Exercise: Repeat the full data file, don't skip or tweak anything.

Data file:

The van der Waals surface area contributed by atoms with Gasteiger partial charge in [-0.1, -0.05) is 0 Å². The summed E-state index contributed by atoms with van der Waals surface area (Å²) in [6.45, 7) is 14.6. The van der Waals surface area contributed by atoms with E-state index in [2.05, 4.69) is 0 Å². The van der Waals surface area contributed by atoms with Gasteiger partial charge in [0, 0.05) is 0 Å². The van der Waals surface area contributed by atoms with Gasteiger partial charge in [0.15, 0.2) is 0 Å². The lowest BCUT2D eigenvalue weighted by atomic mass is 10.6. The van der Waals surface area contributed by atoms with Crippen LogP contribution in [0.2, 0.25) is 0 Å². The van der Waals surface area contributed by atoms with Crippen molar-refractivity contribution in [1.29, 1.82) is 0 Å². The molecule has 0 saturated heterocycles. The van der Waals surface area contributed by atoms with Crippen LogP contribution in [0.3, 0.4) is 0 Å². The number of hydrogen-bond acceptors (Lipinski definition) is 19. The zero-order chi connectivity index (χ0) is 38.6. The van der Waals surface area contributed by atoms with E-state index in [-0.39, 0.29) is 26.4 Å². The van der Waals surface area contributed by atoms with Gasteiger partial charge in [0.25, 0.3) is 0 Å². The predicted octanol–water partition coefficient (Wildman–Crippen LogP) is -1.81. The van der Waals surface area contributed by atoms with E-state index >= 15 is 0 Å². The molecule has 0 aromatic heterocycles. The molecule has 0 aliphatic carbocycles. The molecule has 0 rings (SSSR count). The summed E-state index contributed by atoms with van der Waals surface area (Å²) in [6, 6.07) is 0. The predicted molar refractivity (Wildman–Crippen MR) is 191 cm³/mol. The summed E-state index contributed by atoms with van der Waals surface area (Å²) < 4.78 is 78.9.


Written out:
The van der Waals surface area contributed by atoms with Gasteiger partial charge in [-0.1, -0.05) is 0 Å². The summed E-state index contributed by atoms with van der Waals surface area (Å²) in [6.45, 7) is 14.6. The van der Waals surface area contributed by atoms with E-state index in [2.05, 4.69) is 0 Å². The van der Waals surface area contributed by atoms with Gasteiger partial charge in [0, 0.05) is 0 Å². The van der Waals surface area contributed by atoms with Gasteiger partial charge in [0.15, 0.2) is 0 Å². The lowest BCUT2D eigenvalue weighted by atomic mass is 10.6. The van der Waals surface area contributed by atoms with Crippen LogP contribution in [0.2, 0.25) is 0 Å². The van der Waals surface area contributed by atoms with Crippen molar-refractivity contribution in [1.29, 1.82) is 0 Å². The molecule has 0 saturated heterocycles. The van der Waals surface area contributed by atoms with Crippen LogP contribution in [0.3, 0.4) is 0 Å². The number of hydrogen-bond acceptors (Lipinski definition) is 19. The zero-order chi connectivity index (χ0) is 38.6. The van der Waals surface area contributed by atoms with E-state index in [-0.39, 0.29) is 26.4 Å². The van der Waals surface area contributed by atoms with Gasteiger partial charge in [0.25, 0.3) is 0 Å². The predicted octanol–water partition coefficient (Wildman–Crippen LogP) is -1.81. The van der Waals surface area contributed by atoms with E-state index >= 15 is 0 Å². The molecule has 0 aromatic heterocycles. The molecule has 0 aliphatic carbocycles. The molecule has 0 rings (SSSR count). The summed E-state index contributed by atoms with van der Waals surface area (Å²) in [6, 6.07) is 0. The predicted molar refractivity (Wildman–Crippen MR) is 191 cm³/mol. The summed E-state index contributed by atoms with van der Waals surface area (Å²) < 4.78 is 78.9.